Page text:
Talbot Manor Home for Boys, Bournemouth, Hampshire
The Talbot Manor Home for Boys was opened in 1890 by the Waifs and Strays Society at 57 Talbot Avenue, Bournemouth. The home was named in memory of Mary Anne Talbot, one of a pair of sisters who in the 1850s founded the nearby Talbot village to provide employment and accommodation for poor labourers in the area. The purpose-built premises were paid for by local land-owner Lord Leven and Melville, an active supporter of the Society, who also funded the home at St Leonards on Sea.
Talbot Manor was a large brick building, standing on high and open ground, near to a pine wood. It could accommodate 24 boys. Its ground-floor contained a large dining-room, the master and matron's sitting room, a committee room, kitchen, and a bathroom containing two baths. The upper floor contained two large dormitories, the master and matron's bedroom, a bedroom for a servant, a store room, and a spare room for use as a sick room when required. The home had a large garden which was cultivated by the boys, with vegetables being produced for the home's use. At the rear of the home were several acres of grounds with space for a cricket ground, a giant-strider, parallel bars, and a vaulting horse. The boys attended the Talbot Village school and some of them sang in the Talbot Church choir.
The backgrounds of the Home's inmates in 1891 were reported as follows:
- FREDERICK B. has lost both parents; he was kept by an aunt for some time, but her narrow means would not allow her to continue keeping him.
- ARTHUR F. is the child of an overburdened widow left with seven children.
- ALBERT and GEORGE S. are brothers, who have lost both parents.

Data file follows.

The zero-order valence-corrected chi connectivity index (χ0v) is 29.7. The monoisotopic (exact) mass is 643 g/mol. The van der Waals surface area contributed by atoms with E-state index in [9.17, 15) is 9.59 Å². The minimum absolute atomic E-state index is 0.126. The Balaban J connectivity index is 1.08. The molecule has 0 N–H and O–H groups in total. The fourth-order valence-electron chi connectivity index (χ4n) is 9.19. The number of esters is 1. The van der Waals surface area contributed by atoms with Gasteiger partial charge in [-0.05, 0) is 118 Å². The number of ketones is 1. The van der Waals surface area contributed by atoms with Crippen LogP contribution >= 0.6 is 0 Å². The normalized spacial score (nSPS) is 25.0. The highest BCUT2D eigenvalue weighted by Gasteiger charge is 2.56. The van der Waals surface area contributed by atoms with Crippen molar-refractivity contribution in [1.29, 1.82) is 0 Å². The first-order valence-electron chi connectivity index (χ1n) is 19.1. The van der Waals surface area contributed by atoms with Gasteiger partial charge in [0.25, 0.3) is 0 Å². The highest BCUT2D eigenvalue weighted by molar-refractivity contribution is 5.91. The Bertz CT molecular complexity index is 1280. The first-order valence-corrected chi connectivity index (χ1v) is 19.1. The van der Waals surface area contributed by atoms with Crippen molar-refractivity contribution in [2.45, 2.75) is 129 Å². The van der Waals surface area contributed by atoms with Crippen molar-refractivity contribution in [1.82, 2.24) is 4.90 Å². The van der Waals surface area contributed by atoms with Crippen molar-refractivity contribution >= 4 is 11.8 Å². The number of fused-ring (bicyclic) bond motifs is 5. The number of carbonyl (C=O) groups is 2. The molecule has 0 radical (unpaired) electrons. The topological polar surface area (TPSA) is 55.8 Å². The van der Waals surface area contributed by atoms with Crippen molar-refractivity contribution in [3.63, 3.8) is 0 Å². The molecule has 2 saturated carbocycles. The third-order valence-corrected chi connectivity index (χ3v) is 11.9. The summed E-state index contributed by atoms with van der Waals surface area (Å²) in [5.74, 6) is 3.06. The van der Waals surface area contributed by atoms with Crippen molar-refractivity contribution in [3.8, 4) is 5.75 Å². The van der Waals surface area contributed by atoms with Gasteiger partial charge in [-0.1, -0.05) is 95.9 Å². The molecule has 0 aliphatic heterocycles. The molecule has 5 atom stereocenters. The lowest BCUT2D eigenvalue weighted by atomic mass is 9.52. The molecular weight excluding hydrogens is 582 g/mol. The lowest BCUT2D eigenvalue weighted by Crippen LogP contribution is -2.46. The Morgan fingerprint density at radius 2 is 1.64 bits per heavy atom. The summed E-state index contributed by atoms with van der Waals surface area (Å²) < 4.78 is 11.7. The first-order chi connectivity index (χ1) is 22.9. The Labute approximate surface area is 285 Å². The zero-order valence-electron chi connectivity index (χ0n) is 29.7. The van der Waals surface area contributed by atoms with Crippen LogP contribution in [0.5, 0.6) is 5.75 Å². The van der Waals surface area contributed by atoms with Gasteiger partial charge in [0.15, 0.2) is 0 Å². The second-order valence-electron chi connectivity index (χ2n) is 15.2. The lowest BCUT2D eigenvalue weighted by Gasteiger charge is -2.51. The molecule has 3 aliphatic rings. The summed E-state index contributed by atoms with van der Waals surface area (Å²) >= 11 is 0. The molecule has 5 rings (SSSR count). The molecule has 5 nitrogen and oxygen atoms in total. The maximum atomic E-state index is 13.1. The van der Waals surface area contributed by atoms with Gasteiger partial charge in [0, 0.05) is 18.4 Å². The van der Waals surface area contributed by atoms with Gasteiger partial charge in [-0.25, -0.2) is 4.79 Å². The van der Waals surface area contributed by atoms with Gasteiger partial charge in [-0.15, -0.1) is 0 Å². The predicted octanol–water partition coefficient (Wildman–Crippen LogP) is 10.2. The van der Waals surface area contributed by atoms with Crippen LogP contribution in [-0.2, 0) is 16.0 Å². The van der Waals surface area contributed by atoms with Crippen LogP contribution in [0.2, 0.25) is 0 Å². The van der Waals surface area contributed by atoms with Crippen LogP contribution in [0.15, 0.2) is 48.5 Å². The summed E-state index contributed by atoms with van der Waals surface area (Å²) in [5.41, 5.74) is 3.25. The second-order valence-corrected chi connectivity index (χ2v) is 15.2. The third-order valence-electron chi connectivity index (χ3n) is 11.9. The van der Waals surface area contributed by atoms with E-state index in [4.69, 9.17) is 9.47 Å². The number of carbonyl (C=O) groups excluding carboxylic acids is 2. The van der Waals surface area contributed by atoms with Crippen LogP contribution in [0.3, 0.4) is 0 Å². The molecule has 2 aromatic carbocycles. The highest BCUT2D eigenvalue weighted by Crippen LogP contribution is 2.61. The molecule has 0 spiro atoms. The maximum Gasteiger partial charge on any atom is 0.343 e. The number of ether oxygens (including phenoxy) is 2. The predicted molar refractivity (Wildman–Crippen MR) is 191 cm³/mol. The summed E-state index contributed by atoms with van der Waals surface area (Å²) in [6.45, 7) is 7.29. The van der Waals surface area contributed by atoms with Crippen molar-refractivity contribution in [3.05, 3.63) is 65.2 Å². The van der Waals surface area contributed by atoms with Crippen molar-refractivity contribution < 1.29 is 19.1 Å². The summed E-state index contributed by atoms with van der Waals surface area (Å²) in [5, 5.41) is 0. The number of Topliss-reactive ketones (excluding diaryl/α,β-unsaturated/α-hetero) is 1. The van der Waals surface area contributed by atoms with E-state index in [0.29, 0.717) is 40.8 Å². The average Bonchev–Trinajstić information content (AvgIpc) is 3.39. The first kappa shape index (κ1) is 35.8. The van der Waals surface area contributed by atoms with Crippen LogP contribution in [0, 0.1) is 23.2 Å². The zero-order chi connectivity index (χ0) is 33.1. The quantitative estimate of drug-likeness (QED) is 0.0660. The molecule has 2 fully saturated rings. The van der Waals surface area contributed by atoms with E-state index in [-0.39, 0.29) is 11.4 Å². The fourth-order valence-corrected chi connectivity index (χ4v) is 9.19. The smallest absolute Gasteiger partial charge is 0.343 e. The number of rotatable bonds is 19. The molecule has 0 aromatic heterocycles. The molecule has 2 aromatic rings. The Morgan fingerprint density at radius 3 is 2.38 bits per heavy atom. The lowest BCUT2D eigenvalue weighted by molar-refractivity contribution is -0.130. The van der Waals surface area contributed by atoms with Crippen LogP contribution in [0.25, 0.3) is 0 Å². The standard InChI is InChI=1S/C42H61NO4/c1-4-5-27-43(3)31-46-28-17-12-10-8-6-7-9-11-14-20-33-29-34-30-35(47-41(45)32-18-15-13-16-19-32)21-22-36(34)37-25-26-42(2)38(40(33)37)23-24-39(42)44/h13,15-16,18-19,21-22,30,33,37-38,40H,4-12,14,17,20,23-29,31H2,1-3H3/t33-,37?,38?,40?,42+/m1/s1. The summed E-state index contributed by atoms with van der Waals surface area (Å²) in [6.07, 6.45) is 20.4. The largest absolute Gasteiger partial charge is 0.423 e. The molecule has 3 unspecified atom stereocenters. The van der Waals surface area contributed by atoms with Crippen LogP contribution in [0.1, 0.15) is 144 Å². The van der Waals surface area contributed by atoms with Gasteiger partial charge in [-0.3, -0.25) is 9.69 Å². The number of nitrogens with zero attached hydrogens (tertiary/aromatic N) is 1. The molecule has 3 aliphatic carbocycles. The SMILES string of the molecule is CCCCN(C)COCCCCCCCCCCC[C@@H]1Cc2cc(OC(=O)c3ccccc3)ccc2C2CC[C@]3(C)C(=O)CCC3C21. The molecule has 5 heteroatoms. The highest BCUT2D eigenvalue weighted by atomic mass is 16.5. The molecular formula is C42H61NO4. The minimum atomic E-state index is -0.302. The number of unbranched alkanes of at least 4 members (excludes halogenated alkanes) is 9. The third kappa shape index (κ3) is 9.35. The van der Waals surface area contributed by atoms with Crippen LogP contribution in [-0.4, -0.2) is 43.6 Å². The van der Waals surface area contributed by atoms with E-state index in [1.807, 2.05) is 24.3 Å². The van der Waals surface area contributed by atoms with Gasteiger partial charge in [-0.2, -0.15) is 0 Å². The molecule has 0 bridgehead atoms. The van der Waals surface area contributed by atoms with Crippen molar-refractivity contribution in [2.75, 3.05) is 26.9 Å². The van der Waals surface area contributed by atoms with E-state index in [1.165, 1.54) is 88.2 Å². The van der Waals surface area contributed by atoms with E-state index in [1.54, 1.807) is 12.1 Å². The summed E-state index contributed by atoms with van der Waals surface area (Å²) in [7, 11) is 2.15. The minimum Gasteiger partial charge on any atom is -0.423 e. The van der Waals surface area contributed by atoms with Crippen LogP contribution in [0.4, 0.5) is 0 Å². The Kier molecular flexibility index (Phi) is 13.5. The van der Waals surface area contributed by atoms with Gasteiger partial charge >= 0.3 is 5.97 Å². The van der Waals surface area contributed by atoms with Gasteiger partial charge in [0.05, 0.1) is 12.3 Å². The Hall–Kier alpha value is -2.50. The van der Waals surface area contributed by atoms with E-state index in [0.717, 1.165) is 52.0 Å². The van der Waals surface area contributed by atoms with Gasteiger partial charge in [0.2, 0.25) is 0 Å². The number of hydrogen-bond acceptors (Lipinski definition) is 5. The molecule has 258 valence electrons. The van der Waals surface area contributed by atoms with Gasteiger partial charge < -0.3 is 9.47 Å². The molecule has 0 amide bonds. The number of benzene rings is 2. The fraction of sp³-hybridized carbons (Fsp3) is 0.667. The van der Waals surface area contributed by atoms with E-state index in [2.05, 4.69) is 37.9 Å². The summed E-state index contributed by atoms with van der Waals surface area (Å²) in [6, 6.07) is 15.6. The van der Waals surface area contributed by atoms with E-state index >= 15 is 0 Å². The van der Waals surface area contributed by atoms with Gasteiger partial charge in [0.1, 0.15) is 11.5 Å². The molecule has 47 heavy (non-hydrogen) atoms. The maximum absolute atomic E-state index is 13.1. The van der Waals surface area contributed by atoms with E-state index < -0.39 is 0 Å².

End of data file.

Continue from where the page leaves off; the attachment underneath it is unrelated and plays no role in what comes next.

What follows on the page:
- FREDERICK T. B, has lost both parents; he is one of nine children.
- CECIL M. was left by his mother in the charge of another, and then deserted.
- HENRY T. A. has lost his father, who was found drowned; his mother is in delicate health, and has another child to support.
- EDWIN C. K. has also lost his father; the widow was left with five other young children.
- SYDNEY G. A. is a similar case, his mother having eight other young children.
- JOSEPH W. H. is also the child of a widow, who has four others to support.
- WILLIAM S. P. was deserted by both parents, and was kept for some time by working people, who could not continue to keep him.
- ALFRED M. B. has lost both parents; no relatives able to keep him.
- EDWARD T. T. has lost both parents.
The Home closed in 1984. The property is now occupied by a care home for the elderly.
Note: many repositories impose a closure period of up to 100 years for records identifying individuals. Before travelling a long distance, always check that the records you want to consult will be available.
- The Children's Society Records and Archives Centre is at Edward Rudolf House, Margery Street, London, WC1X 0JL (email: email@example.com). Files for children admitted to its homes after September 1926 were microfilmed in the 1980s and the originals destroyed. Some post-1926 files had already been damaged or destroyed during a flood.
The Society's Post-Adoption and Care Service provides access to records, information, advice, birth record counselling, tracing and intermediary service for people who were in care or adopted through the Society.
- The Society has produced detailed catalogues of its records relating to disabled children, and of records relating to the Children's Union (a fundraising body mostly supported from the contributions of children).
- Bowder, Bill Children First: a photo-history of England's children in need (1980, Mowbray)
- Church of England Waifs and Strays' Society [Rudolfe, Edward de Montjoie] The First Forty Years: a chronicle of the Church of England Waifs and Strays' Society 1881-1920 (1922, Church of England Waifs and Strays' Society / S.P.C.K.)
- Rudolf, Mildred de Montjoie Everybody's Children: the story of the Church of England Children's Society 1921-1948 (1950, OUP)
- Stroud, John Thirteen Penny Stamps: the story of the Church of England Children's Society (Waifs and Strays) from 1881 to the 1970s (1971, Hodder and Stoughton)
- Morris, Lester The Violets Are Mine: Tales of an Unwanted Orphan (2011, Xlibris Corporation) — memoir of a boy growing up in several of the Society's homes (Princes Risborough, Ashdon, Hunstanton, Leicester) in the 1940s and 50s.
- Hidden Lives Revealed — the story of the children who were in the care of The Children's Society in late Victorian and early 20th Century Britain.
- The Children's Society
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